When your house won’t sell: Walk away or sell too low?

August 13, 2011 | Comments Off on When your house won’t sell: Walk away or sell too low?

The house is unsold after three years. Should the owner sell it super cheap or give it to the bank?

By Steve McLinden of Bankrate.com

    Q: I’ve had my house on the market for three years, starting with a regular real-estate agent and, lastly, talking briefly with one of those “we buy houses” people who seems a little shady. Should I sell to one of them, let the house go into foreclosure or keep dropping the price and hope someone takes it on the conventional market? I am getting desperate.

A: Sorry to hear of your protracted plight in real estate. First, while the “we buy houses — fast closing” people are typically legitimate businesses, they pay only rock-bottom dollar. For example, expect only about $60,000 or so on a $100,000 home these days with them. Ouch! You don’t say how much equity you have in the house, but it is unlikely you will recoup any of it in such a scenario. Don’t forget you’ll need to get a big enough sum to pay off the existing mortgages and any liens against the house. Those “we-buys” tend to get money on very short-term notes from hard-money lenders who charge high interest rates and usually lend on the expected value of a house, post-repairs. So those investors will need to flip the property pretty quickly, often to another investor.

Instead of going that lowball route, you could sign a new listing agent to market the place as a “motivated seller” property, signing a short listing agreement while impressing on the agent that a quick turnaround is a high priority. You’ll still face folks trying to steal a deal, but if you price the place right, you might at least get into a multiple-offer scenario where your low, low — but not giveaway — price is met or even exceeded. At present, you should be able to negotiate a commission that’s a trifle lower than the standard 6 percent.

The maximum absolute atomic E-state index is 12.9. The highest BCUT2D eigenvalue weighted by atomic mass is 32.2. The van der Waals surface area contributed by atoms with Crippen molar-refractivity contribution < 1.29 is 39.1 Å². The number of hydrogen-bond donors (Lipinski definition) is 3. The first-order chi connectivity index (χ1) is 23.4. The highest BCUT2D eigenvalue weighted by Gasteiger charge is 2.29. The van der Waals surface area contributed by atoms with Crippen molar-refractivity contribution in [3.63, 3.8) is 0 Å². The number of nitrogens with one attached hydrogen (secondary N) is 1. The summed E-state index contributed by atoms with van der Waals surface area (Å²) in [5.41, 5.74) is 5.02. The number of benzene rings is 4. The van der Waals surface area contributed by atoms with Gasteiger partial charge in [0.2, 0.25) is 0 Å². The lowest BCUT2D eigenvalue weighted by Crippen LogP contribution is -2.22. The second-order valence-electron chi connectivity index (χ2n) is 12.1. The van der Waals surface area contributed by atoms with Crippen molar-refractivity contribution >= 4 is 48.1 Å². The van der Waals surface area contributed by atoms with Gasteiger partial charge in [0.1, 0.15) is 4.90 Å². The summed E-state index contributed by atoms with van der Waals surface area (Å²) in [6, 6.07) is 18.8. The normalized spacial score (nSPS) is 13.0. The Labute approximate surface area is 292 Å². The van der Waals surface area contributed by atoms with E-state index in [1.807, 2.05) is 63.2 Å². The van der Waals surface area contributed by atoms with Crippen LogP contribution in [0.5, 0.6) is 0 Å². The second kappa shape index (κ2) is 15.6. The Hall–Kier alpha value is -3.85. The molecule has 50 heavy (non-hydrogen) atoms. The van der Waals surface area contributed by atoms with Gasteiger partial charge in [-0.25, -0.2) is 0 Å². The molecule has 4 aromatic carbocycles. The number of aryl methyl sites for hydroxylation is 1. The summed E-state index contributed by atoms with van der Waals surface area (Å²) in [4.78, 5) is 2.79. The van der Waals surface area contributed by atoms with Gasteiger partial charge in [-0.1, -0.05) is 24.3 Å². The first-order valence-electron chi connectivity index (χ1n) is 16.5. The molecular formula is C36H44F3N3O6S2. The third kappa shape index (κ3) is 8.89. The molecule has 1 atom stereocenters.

Sadly, sometimes a foreclosure is the only viable option for many well-meaning sellers these days. But I would first urge you to contact your bank to work out a short sale, which means selling your house for less than the mortgage balance, or try making other arrangements. Realistically, though, short sales can take a long time and have high failure rates. Offering a deed in lieu of foreclosure to the lender is faster than a short sale and carries about the same possibility of you being pursued by the lender for the difference between the sale price and what you owe, known as a deficiency judgment. In a deed in lieu, you are contacting the bank and stating that you can’t continue to make the payments and believe foreclosure is imminent. This at least saves the lender the expense and time of foreclosing.

You are in the same boat with a lot of folks these days. But don’t give up, and don’t give away the farm.

Source: www.BankRate.com


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